Review Summary: Long-time indie rockers do their own thing, channel Neil Young, make beautiful music.
Ghost Notes is the kind of record that most bands long ago forsook in favor of a quick, platinum single and a whole lot of filler. Musically and lyrically talented, with a meticulous attention to detail and craftsmanship, Everest’s debut is one that requires multiple listens to uncover each subtle layer. The fact that they have been signed by Neil Young’s Vapor Records should tell you a whole lot about the band’s style; they are interested in telling a story, not to mention making some of the best country-tinged rock ‘n roll this side of My Morning Jacket.
Easily the most musically affecting song, “Rebels In The Roses” opens the album with a gentle acoustic strum accompanied by a forlorn electric guitar lick before singer Russell Pollard’s roughened voice pleads “if you find me / I’ll be yours in a heartbeat.” The song rumbles along on a slow-burning guitar melody that supports Pollard’s versatile voice instead of overwhelming it. A mix of modern and past, the song evokes a sense of nostalgia and sounds like a classic rock masterpiece while at the same time feeling like a breath of fresh air. And the guitar solo is epic, crunching, and perfectly placed.
The starting four songs is one of the best opening sequences of any record I’ve heard in recent memory, with “Rebels in the Roses” leading into the galloping “Trees” and following with the catchy, Elliott-Smith-via-Nashville “Into Your Soft Heart.” And the clear single material “Reloader” that ends the streak is the most accessible tune, a fast-paced distorted guitar anthem that will leave its chorus stuck in your head for days.
“Only In Your Mind” slows back the tempo a bit, but its stately beat and tasteful guitar keep the song from dragging. Everest’s influences are obvious, but their distinctions are what make Ghost Notes a strong, viable album in its own right. The guitars recall the American countryside and the epic rock tradition associated with southern rock without degenerating into the mindless solos and jams associated with that genre, while Pollard’s lyrics reflect the music appropriately without becoming too obtuse or archaic like similar bands (*Midlake cough*). And his singing is the kind that doesn’t oppress or disappear under waves of sound, instead directing the ebb and flow of each song with sureness.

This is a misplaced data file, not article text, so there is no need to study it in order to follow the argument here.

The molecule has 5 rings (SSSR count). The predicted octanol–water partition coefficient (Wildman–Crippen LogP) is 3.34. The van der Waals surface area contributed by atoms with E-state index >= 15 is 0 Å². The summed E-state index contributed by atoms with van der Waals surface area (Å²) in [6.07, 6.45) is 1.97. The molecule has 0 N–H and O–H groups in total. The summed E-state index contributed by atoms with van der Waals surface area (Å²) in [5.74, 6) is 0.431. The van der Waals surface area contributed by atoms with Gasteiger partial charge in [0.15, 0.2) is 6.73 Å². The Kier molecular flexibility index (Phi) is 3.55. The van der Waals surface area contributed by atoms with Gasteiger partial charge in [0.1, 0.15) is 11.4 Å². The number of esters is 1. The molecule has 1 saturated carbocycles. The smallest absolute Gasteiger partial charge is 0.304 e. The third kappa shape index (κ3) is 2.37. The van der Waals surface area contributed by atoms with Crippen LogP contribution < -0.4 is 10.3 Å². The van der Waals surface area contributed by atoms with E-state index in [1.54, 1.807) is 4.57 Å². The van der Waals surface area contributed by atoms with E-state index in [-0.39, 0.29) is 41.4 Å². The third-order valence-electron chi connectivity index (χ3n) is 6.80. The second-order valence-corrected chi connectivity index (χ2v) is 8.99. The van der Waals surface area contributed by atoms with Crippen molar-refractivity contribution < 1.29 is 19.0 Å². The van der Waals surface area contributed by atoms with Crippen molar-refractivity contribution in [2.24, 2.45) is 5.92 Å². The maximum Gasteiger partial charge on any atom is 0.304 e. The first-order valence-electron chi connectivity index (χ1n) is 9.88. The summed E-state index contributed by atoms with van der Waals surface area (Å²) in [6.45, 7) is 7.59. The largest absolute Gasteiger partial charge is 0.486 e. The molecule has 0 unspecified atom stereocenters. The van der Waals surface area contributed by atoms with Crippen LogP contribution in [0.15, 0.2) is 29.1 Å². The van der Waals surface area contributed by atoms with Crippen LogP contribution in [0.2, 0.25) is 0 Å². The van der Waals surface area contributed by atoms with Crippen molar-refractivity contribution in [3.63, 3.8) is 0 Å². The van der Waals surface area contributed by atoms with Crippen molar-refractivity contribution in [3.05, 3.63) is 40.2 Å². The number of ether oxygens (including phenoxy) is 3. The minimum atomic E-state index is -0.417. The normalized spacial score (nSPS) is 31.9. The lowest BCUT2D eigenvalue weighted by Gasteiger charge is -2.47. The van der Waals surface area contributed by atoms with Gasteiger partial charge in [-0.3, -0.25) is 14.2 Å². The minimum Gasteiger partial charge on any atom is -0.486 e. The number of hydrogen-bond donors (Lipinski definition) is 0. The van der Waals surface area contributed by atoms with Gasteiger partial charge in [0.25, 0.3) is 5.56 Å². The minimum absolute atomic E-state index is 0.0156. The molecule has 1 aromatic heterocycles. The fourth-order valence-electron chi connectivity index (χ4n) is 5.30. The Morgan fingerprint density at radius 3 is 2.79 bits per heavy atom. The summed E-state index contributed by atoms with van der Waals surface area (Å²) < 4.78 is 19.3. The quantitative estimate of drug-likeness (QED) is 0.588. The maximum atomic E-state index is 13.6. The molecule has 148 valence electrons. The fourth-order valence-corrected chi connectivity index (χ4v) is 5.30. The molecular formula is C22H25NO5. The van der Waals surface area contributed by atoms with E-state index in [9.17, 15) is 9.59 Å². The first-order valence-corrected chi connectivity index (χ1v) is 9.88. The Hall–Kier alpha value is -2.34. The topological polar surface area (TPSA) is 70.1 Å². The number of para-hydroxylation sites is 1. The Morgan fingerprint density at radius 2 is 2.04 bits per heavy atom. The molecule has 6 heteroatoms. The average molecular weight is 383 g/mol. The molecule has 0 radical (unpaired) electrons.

Much like the individual songs, Ghost Notes rolls along like an album should, through dips and crests that prevent the album from running together and giving each part a distinct identity. While slightly top-heavy, the record’s second half can still stand on its own, particularly the lilting piano ballad “Angry Storm” and their one indulgent seven-minute piece, “I See It In Your Eyes,” a song that could teach My Morning Jacket a thing or two about development and restraint.
A spectacular debut album, to say the least, Ghost Notes is a record that immediately positions itself in the forefront of the Americana-rock tradition that has become a major part of the indie-rock scene over the years. Innovative, expertly crafted and produced, and mindful of its influences without becoming a clone, Everest’s style should take them a long way if they get the attention they deserve.